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Streaming deal a huge leap forward for MLB, fans

DALLAS -- So you're in a meeting that's running late, and your local team is on the diamond, and you just want a peek.

This day is for you.

Your ace is rolling into the middle innings, and you didn't make it to the ballpark, and you're still a half-hour from home.

This day is for you, too.

Baseball got more accessible for millions of fans on Thursday when Commissioner Rob Manfred announced a three-year deal with FOX Sports in which 15 teams will allow in-market streaming of games on phones, tablets and other devices.

These 15 teams are the ones with games carried by FOX regional sports networks -- Angels, Braves, Brewers, Cardinals, D-backs, Indians, Marlins, Padres, Rangers, Rays, Reds, Royals, Tigers, Twins and Yankees -- and Manfred said baseball is negotiating with the carriers of the other 15 teams to try to complete similar agreements by Opening Day.

This announcement means that if you subscribe to your local FOX broadcasts of your team, you will be able to watch the games on your phone or tablet in that market. Previously, teams hadn't been allowed to stream their own games into their local market. This is one of those days when the world shifted a bit, when it got just a bit smaller and connected us to our local teams in ways we've never been connected before.

"I think this is a huge step forward for the industry," Manfred said at the conclusion of the quarterly Owners Meetings. "I think the media landscape is changing very, very rapidly. I think it's important for us to make sure that our content is available on as many platforms as possible in ways that fans may want to enjoy our games."

With millions of fans having more access to baseball than ever before, it's difficult to remember a time when we couldn't watch games on trains, planes and automobiles.

But until Thursday, the exception was that you were unable to watch your local team in its local market on your mobile device. Now one more wall is coming down with the plan that others will follow.

"We have begun and will continue conversations with the rights holders for the other 15 clubs in the hopes that the in-market streaming program will be comprehensive in the 2016 season," Manfred said.

"We worked really hard with FOX to make sure that, not only can we get an agreement, but we would get an agreement that was good in terms of providing games to our fans. Assuming you are a paid cable customer, you will be able to watch."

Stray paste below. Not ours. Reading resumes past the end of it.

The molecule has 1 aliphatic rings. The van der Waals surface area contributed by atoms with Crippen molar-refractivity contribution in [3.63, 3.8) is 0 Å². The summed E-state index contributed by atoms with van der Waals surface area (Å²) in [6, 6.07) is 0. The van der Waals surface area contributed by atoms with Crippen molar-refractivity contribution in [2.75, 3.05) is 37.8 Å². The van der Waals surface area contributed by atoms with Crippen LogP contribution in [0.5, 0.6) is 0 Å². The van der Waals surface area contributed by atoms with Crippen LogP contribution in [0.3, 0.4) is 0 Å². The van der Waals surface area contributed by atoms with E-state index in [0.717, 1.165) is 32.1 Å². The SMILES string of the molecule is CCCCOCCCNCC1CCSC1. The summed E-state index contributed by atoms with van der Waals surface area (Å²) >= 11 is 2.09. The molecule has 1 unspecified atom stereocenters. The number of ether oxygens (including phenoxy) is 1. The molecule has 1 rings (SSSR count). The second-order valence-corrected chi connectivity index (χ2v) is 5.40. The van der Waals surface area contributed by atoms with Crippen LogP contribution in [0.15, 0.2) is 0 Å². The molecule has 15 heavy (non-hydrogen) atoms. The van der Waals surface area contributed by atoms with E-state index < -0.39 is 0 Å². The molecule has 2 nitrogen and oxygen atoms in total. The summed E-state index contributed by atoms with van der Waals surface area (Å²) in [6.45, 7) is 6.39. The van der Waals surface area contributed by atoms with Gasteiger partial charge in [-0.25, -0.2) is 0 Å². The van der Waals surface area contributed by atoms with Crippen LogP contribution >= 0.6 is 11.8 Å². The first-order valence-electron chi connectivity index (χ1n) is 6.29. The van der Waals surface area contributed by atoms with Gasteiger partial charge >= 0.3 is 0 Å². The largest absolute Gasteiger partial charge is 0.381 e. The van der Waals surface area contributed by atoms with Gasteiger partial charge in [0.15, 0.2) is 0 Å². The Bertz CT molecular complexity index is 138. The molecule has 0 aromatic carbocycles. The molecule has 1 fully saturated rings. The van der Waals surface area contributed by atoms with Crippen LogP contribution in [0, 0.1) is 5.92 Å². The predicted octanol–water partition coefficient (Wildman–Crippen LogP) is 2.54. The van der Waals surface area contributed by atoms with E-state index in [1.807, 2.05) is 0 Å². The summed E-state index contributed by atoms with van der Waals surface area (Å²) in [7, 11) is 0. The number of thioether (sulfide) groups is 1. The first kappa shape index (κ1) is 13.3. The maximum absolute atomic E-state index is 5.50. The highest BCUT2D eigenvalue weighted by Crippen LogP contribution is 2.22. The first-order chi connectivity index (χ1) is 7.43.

In Manfred's 10 months on the job, baseball has moved quickly in an assortment of areas, including youth initiatives, technology and simply making the game itself better. This move speaks to that track record, as it demonstrates an understanding of how viewing habits are evolving, most notably among young fans, and is directed toward serving that demographic. And it took negotiating intelligently and persistently with media partners to make it happen and stay ahead of the curve.

Manfred was also excited to announce that ESPN will carry seven games on the first two days (April 3-4) of the 2016 regular season and that the Marlins and Pirates will play two regular-season games in Puerto Rico in May.

Those games will serve as the focal point of the annual celebration of Roberto Clemente's remarkable life, but also to expand the reaches of the sport itself.

All of this is a reminder that this is the best time to be a baseball fan, that the sport has never been so accessible in so many ways.

If Andrew McCutchen makes a highlight-reel play in the third inning of a game in Cincinnati, we have it delivered into our hands within seconds. Thanks to Statcast™, we're able to track the speed he moved to track down the baseball and to better appreciate both the instincts and athleticism of this amazing athlete.

In other words, we can appreciate people like McCutchen in new and better ways. And now things have gotten even better. In case you were wondering, Opening Day is a mere 137 days away.

Richard Justice is a columnist for Read his blog, Justice4U.